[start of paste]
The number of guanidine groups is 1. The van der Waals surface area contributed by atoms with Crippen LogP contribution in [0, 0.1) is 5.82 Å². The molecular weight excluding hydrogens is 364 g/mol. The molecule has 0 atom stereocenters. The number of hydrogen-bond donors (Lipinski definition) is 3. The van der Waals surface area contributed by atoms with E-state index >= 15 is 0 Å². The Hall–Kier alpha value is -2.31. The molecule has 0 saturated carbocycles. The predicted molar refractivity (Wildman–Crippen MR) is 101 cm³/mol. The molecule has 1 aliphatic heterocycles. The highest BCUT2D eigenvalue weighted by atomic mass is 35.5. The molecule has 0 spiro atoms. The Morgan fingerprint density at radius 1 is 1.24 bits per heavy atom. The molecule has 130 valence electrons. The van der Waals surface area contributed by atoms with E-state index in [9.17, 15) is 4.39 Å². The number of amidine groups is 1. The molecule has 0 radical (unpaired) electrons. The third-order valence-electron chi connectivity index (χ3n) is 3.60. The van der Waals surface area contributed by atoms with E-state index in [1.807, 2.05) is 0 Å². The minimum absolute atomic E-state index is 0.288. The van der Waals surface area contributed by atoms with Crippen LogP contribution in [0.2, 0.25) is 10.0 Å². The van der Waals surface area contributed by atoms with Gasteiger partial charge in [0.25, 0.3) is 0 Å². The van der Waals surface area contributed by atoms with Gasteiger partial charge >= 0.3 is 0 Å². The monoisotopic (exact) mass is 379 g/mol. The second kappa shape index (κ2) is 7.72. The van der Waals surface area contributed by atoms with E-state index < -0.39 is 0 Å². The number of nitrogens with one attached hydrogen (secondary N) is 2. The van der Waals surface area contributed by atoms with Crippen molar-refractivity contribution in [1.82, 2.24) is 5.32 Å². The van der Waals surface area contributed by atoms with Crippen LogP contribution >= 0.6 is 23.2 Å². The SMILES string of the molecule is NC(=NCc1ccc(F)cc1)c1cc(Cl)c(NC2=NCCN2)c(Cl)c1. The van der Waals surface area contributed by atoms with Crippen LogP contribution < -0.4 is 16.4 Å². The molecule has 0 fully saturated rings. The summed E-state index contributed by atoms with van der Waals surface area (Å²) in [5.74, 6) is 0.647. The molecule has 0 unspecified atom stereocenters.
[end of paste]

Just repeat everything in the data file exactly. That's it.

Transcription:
The number of guanidine groups is 1. The van der Waals surface area contributed by atoms with Crippen LogP contribution in [0, 0.1) is 5.82 Å². The molecular weight excluding hydrogens is 364 g/mol. The molecule has 0 atom stereocenters. The number of hydrogen-bond donors (Lipinski definition) is 3. The van der Waals surface area contributed by atoms with E-state index >= 15 is 0 Å². The Hall–Kier alpha value is -2.31. The molecule has 0 saturated carbocycles. The predicted molar refractivity (Wildman–Crippen MR) is 101 cm³/mol. The molecule has 1 aliphatic heterocycles. The highest BCUT2D eigenvalue weighted by atomic mass is 35.5. The molecule has 0 spiro atoms. The Morgan fingerprint density at radius 1 is 1.24 bits per heavy atom. The molecule has 130 valence electrons. The van der Waals surface area contributed by atoms with E-state index in [9.17, 15) is 4.39 Å². The number of amidine groups is 1. The molecule has 0 radical (unpaired) electrons. The third-order valence-electron chi connectivity index (χ3n) is 3.60. The van der Waals surface area contributed by atoms with E-state index in [1.807, 2.05) is 0 Å². The minimum absolute atomic E-state index is 0.288. The van der Waals surface area contributed by atoms with Crippen LogP contribution in [0.2, 0.25) is 10.0 Å². The van der Waals surface area contributed by atoms with Gasteiger partial charge in [0.25, 0.3) is 0 Å². The van der Waals surface area contributed by atoms with Gasteiger partial charge >= 0.3 is 0 Å². The monoisotopic (exact) mass is 379 g/mol. The second kappa shape index (κ2) is 7.72. The van der Waals surface area contributed by atoms with E-state index < -0.39 is 0 Å². The number of nitrogens with one attached hydrogen (secondary N) is 2. The van der Waals surface area contributed by atoms with Crippen molar-refractivity contribution in [1.82, 2.24) is 5.32 Å². The van der Waals surface area contributed by atoms with Crippen LogP contribution >= 0.6 is 23.2 Å². The SMILES string of the molecule is NC(=NCc1ccc(F)cc1)c1cc(Cl)c(NC2=NCCN2)c(Cl)c1. The van der Waals surface area contributed by atoms with Crippen LogP contribution < -0.4 is 16.4 Å². The molecule has 0 fully saturated rings. The summed E-state index contributed by atoms with van der Waals surface area (Å²) in [5.74, 6) is 0.647. The molecule has 0 unspecified atom stereocenters.